• Great recommendation – I’ve heard a lot of Steve Roach but not that album! I’ll listen asap.

      Also, I felt the same way about The Revenant when I saw who was scoring it. Fantastic aesthetics. Also, I honestly am the same way with a lot of vaporwave. The genre is flush with embryonic sounds that have only recently been fleshed out into more ambitious creations like the 2814 album. Have you heard their newer album? I like it a lot, but it’s not as unique sounding.. feels like classic 90s minimal techno in a big way.


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    • Thanks! As I mentioned in the intro, I was inspired by all the talk about that list, but I was a bit underwhelmed by the list itself. They included a lot of great albums, but missed some really interesting ones.

      Of course, I missed a couple essential things too (I wish I’d included Biosphere – Substrata!) so I’m making a second list soon with a handful of albums I forgot + some great suggestions from readers.


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  8. Late to the party but, wow… thank you so much for this. I’m diving into Ambient music for the first time and this is bar none the best list I have found. I have sampled about 4 albums so far and really dig them all. Much appreciated!

    Liked by 1 person

    • That’s awesome to hear! Thank you for letting me know – I love knowing that I’ve helped someone get into new music. Which albums did you try so far? If you want to hear more recommendations, I’m happy to share!


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  13. Nice collection – especially glad to see Liumin on here. But alas, such a shame that Robert Rich is neglected from this list! If I had to choose one of his releases (because it’s too easy to pick 5+ essentials from his catalog), I would absolutely add Echo of Small Things to this list. And, while I’m thinking of it… Substrata and/or Shenzhou by Biosphere, Journey to the Sun by Adham Shaikh, and for something more experimental, Radio Amor by Tim Hecker. Nevertheless, I look forward to checking out some new stuff from here.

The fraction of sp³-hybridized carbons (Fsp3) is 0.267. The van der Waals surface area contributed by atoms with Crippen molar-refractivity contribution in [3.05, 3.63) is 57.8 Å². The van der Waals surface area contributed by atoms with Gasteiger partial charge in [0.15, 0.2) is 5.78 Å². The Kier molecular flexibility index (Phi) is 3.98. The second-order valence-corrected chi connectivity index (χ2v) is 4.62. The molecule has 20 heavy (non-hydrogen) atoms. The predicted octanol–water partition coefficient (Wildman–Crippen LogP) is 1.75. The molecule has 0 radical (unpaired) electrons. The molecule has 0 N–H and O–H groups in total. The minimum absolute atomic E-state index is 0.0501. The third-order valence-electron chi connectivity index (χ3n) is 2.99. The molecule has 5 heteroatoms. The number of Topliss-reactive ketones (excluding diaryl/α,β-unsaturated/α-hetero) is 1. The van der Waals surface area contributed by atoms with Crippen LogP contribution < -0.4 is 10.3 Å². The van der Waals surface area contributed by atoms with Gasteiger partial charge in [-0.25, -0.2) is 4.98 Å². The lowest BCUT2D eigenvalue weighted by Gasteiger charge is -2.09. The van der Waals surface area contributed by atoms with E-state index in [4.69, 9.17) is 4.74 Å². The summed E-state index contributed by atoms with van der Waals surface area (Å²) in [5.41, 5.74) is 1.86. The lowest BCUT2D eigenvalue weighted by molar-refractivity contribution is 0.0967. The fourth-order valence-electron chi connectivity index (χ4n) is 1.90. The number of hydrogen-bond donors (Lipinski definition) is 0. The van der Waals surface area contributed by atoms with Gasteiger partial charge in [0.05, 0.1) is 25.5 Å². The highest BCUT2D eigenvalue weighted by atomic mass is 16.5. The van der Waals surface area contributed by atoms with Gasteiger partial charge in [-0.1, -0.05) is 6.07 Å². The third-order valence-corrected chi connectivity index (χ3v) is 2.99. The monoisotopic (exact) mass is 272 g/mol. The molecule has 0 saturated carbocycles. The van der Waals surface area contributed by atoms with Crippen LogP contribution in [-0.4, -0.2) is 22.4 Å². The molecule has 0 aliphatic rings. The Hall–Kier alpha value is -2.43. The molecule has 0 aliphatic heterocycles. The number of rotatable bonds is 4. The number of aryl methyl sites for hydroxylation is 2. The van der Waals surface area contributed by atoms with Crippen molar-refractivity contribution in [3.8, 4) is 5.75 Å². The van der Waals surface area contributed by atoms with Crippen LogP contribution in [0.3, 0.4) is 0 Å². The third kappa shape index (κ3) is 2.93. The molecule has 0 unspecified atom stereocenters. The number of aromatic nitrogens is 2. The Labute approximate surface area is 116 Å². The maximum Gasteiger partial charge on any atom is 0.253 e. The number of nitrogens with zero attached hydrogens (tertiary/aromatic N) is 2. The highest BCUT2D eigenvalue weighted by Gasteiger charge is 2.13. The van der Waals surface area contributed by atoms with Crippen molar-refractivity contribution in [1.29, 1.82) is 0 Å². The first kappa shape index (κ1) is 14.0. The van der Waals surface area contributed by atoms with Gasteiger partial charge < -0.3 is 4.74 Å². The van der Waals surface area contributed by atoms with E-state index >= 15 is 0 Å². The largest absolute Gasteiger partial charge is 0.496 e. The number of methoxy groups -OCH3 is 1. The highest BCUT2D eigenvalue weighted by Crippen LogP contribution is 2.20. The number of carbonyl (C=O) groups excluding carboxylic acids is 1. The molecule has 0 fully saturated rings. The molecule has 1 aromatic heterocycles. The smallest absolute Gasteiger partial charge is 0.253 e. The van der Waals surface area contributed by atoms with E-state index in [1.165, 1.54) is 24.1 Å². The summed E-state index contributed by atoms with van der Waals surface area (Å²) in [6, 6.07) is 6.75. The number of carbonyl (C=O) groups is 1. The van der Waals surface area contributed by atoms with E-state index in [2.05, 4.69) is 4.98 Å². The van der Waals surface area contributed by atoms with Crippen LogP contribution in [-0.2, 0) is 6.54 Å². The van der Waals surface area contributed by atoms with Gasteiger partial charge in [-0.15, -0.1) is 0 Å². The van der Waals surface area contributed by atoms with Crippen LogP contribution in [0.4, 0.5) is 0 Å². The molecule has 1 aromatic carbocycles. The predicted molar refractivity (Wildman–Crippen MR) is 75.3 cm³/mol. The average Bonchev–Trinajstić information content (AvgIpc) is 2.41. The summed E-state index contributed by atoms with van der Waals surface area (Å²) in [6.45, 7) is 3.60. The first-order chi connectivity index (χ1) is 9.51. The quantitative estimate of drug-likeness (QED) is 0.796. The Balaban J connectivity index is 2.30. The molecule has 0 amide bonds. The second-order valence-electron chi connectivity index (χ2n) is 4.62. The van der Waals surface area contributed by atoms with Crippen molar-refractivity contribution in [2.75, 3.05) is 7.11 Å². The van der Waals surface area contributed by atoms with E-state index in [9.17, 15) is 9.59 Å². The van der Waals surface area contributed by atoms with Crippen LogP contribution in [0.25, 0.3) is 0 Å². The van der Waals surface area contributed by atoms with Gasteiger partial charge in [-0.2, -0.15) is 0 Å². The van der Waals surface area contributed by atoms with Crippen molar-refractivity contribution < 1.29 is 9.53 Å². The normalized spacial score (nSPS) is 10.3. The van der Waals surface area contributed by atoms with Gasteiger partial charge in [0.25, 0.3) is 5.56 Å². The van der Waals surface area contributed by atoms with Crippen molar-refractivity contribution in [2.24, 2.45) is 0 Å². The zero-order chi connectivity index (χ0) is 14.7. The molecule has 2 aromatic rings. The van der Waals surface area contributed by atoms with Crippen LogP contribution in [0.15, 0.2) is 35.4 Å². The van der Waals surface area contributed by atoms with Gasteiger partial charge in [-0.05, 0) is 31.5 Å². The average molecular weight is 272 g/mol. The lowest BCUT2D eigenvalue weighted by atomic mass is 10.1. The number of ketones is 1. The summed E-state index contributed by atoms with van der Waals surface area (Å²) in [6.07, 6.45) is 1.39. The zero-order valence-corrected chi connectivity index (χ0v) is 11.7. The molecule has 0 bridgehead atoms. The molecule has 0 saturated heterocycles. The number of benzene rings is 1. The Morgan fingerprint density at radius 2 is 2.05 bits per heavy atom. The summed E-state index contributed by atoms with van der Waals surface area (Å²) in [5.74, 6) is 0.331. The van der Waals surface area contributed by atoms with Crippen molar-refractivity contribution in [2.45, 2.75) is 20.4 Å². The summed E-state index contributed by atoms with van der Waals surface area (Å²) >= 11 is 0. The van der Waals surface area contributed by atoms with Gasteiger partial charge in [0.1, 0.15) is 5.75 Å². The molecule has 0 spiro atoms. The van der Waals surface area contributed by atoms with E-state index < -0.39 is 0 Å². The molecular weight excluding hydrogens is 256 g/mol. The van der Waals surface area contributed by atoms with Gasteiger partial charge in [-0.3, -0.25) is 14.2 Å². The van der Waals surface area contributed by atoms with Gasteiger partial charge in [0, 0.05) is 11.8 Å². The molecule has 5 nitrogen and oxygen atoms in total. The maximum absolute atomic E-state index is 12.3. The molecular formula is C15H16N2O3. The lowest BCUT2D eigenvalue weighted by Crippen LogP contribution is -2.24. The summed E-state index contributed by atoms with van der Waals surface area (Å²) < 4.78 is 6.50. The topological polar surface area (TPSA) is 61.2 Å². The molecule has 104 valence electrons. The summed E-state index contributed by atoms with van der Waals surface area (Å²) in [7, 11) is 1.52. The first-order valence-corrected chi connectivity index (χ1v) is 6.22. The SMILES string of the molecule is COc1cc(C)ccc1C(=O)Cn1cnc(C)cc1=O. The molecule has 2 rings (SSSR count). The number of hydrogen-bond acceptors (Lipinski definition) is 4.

Liked by 1 person

    • I definitely regret leaving off Substrata – it’s one of my favorite ambient albums without a doubt. I also wish I’d included a Tim Hecker album. As for Shaikh, I’ve never heard of him so I’ll check that out. And I definitely do not recall ever hearing an album by Robert Rich, so I’m looking for ‘Echo’ right now. Thank you for the suggestions!!


      • Substrata has been on so many lists that it might be implied by now :P. I remember finding Journey to the Sun on another top ambient list, and it’s one that definitely stuck with me. Organic and meditative – the two longest tracks on the album are masterpieces for me.

        Robert Rich has quickly become my favourite electronic/ambient musician. The variety of instruments that he uses is incredible – tons of electronic equipment with flutes, lap steel guitar and percussion. His albums range from rhythmic and melodic world/tribal sounds to some darker ambient and spacey soundscapes. Can’t get enough of it! His releases will definitely give you something to deep dive into :). And it’s all on his Bandcamp!

        Liked by 1 person

        • Wow, Rich sounds right up my alley, especially with the lap steel guitar stuff. I’m leaving the country for a few days so I’ll hopefully have time to listen over the next week.

          Speaking of lap steel guitar and ambient music, have you heard Chuck Johnson’s Balsams from last year? Wonderfully warm, enveloping sounds, I wrote about it around July I believe. Reminds me of Eno’s work with Lanois.

          Thanks again for the recommendations!


        • I forgot to reply here before letting you know that Rich was indeed my cup of tea. I thoroughly enjoy Echo of Small Things, and have a couple others lined up for near future listening. Thank you!


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  17. No Substrata? Just kidding, I realize all this stuff is subjective.
    I would like to say though, thank you for including the KWJAZ. That album is a masterpiece. Everyone always sniffs at it like “Oh right, just like Ariel Pink and Rangers, Etc” to which I always want to add “Yeah, but better.”

    Liked by 1 person

    • I really, really regret not including Substrata. Honestly, I don’t know what my brain was doing, because it’s not only a classic but a personal favorite. I even used Hyperborea in a mix a couple years ago! (It’s called Ballroom and it’s on here if yr curious)

      About KWJAZ, that’s incredible! I haven’t heard anyone rate it like I do before. I enjoy Ariel Pink and Rangers and a lot of the stuff that was floating around then, but you’re spot on. It’s just better. I so wish we could have had a follow-up from this project.


  18. Great list! But of course I have to mention some imo overlooked classics:

    Secede – Tryshasla